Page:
Janet Arnold, president of the Tobago Chamber of Commerce, said the THA had to step in to ensure that Tobagonians were provided with affordable homes.

“The average person in Tobago cannot buy land,” she stated.

The THA already has National Housing Authority schemes at Calder Hill, Signal Hall, Canaan/Bon Accord and Speyside to provide homes for Tobagonians.

“The THA is one of the biggest landowners in Tobago and owns most of the estates along the Atlantic coastline. They should look at ways those lands should be used to benefit the population rather that tell Tobagonians who to sell their land to,” said Knott.

Knott echoed the views of Arnold and Seepersadsingh for the THA to revisit the Foreign Investment Act of 1990 and develop a land policy.

He pointed out that a foreign investor can acquire land not exceeding five acres for the purposes of trade or business without obtaining a licence. Knott added that foreigners can acquire land which does not exceed one acre for residential purposes.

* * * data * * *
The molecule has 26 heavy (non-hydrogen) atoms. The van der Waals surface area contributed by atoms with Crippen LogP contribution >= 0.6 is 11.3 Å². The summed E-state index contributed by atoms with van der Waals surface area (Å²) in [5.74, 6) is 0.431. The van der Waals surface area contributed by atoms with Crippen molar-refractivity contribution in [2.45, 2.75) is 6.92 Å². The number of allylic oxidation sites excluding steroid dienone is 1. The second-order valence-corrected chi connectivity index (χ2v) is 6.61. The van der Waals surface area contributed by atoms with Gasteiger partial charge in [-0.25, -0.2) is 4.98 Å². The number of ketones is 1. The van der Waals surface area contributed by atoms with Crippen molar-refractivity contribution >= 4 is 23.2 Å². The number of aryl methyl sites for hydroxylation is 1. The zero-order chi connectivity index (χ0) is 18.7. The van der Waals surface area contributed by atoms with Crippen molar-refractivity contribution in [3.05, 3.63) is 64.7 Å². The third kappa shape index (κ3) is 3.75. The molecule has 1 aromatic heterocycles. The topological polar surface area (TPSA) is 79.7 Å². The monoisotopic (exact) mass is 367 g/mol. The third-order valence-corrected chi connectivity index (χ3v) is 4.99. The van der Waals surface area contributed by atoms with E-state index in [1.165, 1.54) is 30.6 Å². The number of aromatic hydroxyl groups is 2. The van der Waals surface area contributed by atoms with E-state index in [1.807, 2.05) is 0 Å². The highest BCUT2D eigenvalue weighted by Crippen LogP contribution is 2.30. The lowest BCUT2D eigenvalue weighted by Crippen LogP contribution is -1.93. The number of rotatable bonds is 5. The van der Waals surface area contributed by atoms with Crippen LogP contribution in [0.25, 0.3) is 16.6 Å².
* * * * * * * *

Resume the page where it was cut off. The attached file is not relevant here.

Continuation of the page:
He said the THA should take the lead and go “to the guts of the island” and make it a vigorous component of the economy.

“This is an open market and the value is based on what foreign investment has done to the island. And this included speculators from Trinidad who have the money and who purchase property to sell again. From what I’m seeing there’s a lot of that going on,” said Leslie.

Knott said Trinidadians are the ones sending up the value of Tobago land by buying up property.

Residential land in Scarborough and southwest of Tobago is getting scarce. He explained that prices have gone up because people are willing to pay for it.

“When demand increased, the price increased and property is still being sold because people want to buy it. And it’s not foreigners, it’s Trinidadians,” he explained.

He pointed out the T&T economy has been buoyant and people with money were investing in real estate.

“The prices are lower than in Trinidad right now, so it’s a bargain for them,” he said.